Feb 2021 ChicagoNow

Colon and breast cancer screenings may not benefit older adults, the US Preventive Services Task Force says, but you’d think screenings for age-related hearing loss would. Hearing loss is the third most common health problem of older adults, according to the website Hearing Loss.  Yet the USPSTF says that there is insufficient evidence to recommend hearing screenings. If you doctor listens to the USPSTF, I’ll bet you’ve never been asked during a medical exam whether you’ve had your hearing checked.

“It just seems like common sense: Screening older adults for hearing loss is a cheap, effective, harmless way to determine if their hearing ability has worsened and might be helped with a hearing aid. And yet the US Preventive Services Task Force won't recommend routine hearing exams for those 50 and older,” Candy Sagon blogged on the AARP website. “They won't even commit to recommending that doctors ask about any hearing problems in older adults. Does this make sense?”  Seniors are left to judge for ourselves whether we’re having trouble hearing. And since there’s still a stigma about wearing hearing aids, many older people say they’re hearing just fine.

I might have been among them had Northwestern University not offered hearing screenings during the annual employee health fair. The quick screening when I was age 58 showed a hearing decline in the upper frequencies — not enough to recommend hearing aids, but I was advised to pay attention for hearing difficulties. When I went on Medicare, my Medicare Advantage plan offered $2,000 toward hearing aids, so I decided to be tested by an audiologist. By then my hearing loss in the high frequencies was mild to moderate, and I was prescribed behind-the-ear hearing aids. I had no trouble adjusting in my 60s, while my late father, who started wearing hearing aids in his 90s, hated them. Another reason to be checked sooner rather than later.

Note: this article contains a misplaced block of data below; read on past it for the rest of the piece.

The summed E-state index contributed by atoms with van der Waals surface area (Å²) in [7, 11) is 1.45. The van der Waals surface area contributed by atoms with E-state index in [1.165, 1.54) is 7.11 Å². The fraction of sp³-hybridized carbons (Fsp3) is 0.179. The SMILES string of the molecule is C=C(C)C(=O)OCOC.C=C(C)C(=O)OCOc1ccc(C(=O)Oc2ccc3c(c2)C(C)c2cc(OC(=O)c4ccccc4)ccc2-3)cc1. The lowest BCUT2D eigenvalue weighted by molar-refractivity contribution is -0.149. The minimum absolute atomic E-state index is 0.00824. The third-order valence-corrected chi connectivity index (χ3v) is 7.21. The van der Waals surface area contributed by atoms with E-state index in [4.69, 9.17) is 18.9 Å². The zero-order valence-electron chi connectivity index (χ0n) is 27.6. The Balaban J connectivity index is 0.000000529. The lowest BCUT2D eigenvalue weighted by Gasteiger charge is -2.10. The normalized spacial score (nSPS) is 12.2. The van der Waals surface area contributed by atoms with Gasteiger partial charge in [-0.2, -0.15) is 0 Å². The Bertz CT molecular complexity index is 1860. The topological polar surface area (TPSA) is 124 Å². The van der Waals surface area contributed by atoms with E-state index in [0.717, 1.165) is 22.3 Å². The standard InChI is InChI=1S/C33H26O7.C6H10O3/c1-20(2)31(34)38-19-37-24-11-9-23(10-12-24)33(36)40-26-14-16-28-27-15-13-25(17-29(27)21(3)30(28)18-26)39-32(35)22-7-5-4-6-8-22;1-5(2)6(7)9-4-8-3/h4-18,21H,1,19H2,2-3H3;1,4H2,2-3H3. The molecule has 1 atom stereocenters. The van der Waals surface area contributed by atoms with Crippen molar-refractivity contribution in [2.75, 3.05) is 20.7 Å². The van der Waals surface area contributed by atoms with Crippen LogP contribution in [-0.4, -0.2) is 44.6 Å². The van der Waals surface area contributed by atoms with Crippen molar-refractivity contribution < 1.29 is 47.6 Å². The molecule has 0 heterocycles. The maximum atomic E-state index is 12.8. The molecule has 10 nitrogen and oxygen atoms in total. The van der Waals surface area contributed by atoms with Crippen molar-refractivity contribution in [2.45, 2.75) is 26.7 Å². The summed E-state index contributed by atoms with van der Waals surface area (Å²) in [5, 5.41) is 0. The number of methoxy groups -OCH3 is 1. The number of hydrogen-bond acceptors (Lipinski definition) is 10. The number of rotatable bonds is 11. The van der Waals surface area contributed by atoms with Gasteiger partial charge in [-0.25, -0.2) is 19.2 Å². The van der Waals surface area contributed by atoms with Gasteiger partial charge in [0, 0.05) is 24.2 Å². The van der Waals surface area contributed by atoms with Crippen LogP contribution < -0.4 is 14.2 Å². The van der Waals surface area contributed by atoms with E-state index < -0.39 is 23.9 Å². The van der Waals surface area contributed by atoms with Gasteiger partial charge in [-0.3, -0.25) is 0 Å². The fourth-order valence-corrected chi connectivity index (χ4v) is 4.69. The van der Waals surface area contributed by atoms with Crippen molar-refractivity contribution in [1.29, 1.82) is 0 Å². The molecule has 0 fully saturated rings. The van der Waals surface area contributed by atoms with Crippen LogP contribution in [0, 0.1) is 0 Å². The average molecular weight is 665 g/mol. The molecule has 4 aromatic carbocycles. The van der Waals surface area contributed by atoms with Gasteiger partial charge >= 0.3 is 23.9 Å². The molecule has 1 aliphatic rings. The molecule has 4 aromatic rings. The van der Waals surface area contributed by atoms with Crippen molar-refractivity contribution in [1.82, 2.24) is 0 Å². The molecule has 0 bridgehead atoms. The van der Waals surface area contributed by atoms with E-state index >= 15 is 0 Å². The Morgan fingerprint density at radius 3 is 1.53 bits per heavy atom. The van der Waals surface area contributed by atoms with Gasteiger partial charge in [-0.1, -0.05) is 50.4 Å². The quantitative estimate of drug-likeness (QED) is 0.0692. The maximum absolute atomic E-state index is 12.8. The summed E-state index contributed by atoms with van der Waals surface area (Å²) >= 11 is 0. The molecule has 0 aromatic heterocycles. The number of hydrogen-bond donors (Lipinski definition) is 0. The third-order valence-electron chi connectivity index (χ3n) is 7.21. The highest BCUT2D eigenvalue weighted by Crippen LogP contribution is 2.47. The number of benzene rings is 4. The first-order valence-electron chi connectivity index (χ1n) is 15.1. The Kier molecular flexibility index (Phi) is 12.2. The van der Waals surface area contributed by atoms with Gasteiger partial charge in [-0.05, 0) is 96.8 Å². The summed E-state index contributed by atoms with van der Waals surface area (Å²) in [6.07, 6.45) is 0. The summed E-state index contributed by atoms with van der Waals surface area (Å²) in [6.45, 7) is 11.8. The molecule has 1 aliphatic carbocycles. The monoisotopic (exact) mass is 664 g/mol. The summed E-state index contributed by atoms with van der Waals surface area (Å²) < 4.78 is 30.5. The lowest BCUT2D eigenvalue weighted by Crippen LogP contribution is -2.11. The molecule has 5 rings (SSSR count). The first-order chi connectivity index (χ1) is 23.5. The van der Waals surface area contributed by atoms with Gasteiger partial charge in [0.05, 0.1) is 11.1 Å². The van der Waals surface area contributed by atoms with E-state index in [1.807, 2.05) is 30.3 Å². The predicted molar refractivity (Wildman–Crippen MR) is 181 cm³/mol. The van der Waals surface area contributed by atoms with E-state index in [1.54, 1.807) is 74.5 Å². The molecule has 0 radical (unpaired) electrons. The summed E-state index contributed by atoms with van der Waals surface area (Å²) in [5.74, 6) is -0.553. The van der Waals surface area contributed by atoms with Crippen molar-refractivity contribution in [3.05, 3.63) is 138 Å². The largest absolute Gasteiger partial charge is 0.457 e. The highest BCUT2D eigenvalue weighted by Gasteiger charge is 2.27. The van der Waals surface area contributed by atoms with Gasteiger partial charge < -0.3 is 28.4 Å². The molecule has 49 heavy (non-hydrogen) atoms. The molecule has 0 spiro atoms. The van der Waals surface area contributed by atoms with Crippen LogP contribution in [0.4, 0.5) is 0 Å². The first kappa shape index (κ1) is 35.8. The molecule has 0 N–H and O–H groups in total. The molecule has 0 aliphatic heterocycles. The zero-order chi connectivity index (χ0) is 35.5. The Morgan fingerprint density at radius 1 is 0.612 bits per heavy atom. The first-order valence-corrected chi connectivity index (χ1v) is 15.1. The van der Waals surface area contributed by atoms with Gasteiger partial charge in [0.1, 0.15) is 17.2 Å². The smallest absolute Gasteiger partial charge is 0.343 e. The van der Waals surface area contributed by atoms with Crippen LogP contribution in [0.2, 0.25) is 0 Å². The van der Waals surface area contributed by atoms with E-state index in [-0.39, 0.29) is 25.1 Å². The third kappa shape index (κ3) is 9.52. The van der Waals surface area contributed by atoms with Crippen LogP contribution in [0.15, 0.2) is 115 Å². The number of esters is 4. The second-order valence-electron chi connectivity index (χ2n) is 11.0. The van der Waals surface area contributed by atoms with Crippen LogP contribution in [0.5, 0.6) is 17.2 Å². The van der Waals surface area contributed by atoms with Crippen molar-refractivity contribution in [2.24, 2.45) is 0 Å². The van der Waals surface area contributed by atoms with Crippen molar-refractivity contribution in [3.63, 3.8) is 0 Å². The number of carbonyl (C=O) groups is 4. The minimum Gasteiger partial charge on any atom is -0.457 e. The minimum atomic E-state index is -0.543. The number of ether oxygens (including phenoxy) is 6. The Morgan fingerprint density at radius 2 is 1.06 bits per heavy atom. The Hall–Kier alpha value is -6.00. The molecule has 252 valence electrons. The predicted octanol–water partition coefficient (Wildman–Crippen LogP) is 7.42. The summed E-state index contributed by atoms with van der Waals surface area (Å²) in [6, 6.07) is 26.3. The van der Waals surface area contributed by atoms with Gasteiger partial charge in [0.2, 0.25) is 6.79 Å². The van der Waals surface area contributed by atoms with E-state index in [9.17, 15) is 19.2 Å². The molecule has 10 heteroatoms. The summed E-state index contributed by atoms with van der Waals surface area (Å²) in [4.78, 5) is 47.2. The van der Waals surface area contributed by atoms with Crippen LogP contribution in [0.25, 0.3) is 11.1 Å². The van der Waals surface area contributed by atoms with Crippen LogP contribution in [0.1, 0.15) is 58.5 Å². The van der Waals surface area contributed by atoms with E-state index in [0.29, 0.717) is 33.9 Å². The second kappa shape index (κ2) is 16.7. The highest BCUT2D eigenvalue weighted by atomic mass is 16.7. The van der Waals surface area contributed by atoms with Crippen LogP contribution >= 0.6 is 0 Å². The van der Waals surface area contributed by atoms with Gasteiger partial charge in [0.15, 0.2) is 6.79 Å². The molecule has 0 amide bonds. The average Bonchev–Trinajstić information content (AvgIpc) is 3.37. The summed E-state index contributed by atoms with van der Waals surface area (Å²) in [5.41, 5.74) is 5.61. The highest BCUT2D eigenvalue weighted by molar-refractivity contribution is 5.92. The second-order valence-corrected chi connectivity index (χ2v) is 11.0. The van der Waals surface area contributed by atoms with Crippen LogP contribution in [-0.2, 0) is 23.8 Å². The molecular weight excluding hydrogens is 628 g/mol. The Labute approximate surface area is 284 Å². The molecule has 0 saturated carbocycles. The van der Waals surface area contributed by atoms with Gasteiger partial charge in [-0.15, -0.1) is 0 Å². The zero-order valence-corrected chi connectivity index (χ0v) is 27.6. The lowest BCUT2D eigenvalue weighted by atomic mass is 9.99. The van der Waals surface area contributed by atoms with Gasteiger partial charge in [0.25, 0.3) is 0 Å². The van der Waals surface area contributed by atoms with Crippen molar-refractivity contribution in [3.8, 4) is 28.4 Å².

Unsurprisingly, the advice of many audiologists differs from that of the USPSTF. The American Speech-Language-Hearing Association recommends a hearing check every three years for people over 50, when presbycusis (age-related hearing loss) begins to show up. By age 75, almost half of Americans suffer hearing loss and the accompanying risks of social isolation, depression, cognitive decline, and other problems.

The USPSTF advice may be different the next time around. If you go to the its page about hearing loss, you’ll see a yellow box reporting that the topic is being updated.  As the USPSTF reviews its recommendations, it would be nice if Medicare rethought its noncoverage of hearing screenings. Medicare recipients have to pay for screenings, unless they are in a Medicare Advantage Plan. Traditional Medicare also doesn’t pay for hearing aids. The over-the-counter devices that the Food and Drug Administration is expected to approve may be an option to cut expenses, as long as people can adjust the devices on their own. 

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